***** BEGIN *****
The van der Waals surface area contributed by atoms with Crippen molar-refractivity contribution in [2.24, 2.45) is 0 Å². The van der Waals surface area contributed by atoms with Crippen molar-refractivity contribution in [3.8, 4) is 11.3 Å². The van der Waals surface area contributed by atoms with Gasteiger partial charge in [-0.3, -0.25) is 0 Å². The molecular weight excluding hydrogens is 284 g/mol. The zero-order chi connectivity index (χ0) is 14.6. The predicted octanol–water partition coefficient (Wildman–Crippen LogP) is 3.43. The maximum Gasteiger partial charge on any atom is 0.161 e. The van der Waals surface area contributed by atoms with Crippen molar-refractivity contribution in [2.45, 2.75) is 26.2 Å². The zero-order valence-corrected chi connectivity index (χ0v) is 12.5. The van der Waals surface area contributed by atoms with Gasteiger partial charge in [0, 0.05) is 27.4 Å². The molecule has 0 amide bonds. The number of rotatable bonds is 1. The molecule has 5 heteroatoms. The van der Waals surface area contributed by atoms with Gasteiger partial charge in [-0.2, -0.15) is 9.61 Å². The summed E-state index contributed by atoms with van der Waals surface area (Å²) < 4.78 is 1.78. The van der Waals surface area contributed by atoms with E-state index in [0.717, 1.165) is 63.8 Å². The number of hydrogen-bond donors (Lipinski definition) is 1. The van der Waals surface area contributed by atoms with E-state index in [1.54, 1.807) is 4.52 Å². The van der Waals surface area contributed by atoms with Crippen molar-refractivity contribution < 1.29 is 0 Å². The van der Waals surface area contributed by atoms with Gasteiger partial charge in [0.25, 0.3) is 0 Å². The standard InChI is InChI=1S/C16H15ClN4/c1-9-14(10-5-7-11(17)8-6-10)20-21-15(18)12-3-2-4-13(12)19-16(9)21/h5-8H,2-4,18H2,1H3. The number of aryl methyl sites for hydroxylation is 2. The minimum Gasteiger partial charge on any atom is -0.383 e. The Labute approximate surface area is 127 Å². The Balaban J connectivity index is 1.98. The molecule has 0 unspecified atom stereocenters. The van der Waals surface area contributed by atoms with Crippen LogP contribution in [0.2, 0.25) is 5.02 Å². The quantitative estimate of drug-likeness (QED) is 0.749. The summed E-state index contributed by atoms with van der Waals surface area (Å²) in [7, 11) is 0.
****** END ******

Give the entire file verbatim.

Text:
The van der Waals surface area contributed by atoms with Crippen molar-refractivity contribution in [2.24, 2.45) is 0 Å². The van der Waals surface area contributed by atoms with Crippen molar-refractivity contribution in [3.8, 4) is 11.3 Å². The van der Waals surface area contributed by atoms with Gasteiger partial charge in [-0.3, -0.25) is 0 Å². The molecular weight excluding hydrogens is 284 g/mol. The zero-order chi connectivity index (χ0) is 14.6. The predicted octanol–water partition coefficient (Wildman–Crippen LogP) is 3.43. The maximum Gasteiger partial charge on any atom is 0.161 e. The van der Waals surface area contributed by atoms with Crippen molar-refractivity contribution in [2.45, 2.75) is 26.2 Å². The zero-order valence-corrected chi connectivity index (χ0v) is 12.5. The van der Waals surface area contributed by atoms with Gasteiger partial charge in [0, 0.05) is 27.4 Å². The molecule has 0 amide bonds. The number of rotatable bonds is 1. The molecule has 5 heteroatoms. The van der Waals surface area contributed by atoms with Gasteiger partial charge in [-0.2, -0.15) is 9.61 Å². The summed E-state index contributed by atoms with van der Waals surface area (Å²) < 4.78 is 1.78. The van der Waals surface area contributed by atoms with E-state index in [0.717, 1.165) is 63.8 Å². The number of hydrogen-bond donors (Lipinski definition) is 1. The van der Waals surface area contributed by atoms with E-state index in [1.54, 1.807) is 4.52 Å². The van der Waals surface area contributed by atoms with Crippen molar-refractivity contribution < 1.29 is 0 Å². The van der Waals surface area contributed by atoms with Gasteiger partial charge in [0.25, 0.3) is 0 Å². The standard InChI is InChI=1S/C16H15ClN4/c1-9-14(10-5-7-11(17)8-6-10)20-21-15(18)12-3-2-4-13(12)19-16(9)21/h5-8H,2-4,18H2,1H3. The number of aryl methyl sites for hydroxylation is 2. The minimum Gasteiger partial charge on any atom is -0.383 e. The Labute approximate surface area is 127 Å². The Balaban J connectivity index is 1.98. The molecule has 0 unspecified atom stereocenters. The van der Waals surface area contributed by atoms with Crippen LogP contribution in [0.2, 0.25) is 5.02 Å². The quantitative estimate of drug-likeness (QED) is 0.749. The summed E-state index contributed by atoms with van der Waals surface area (Å²) in [7, 11) is 0.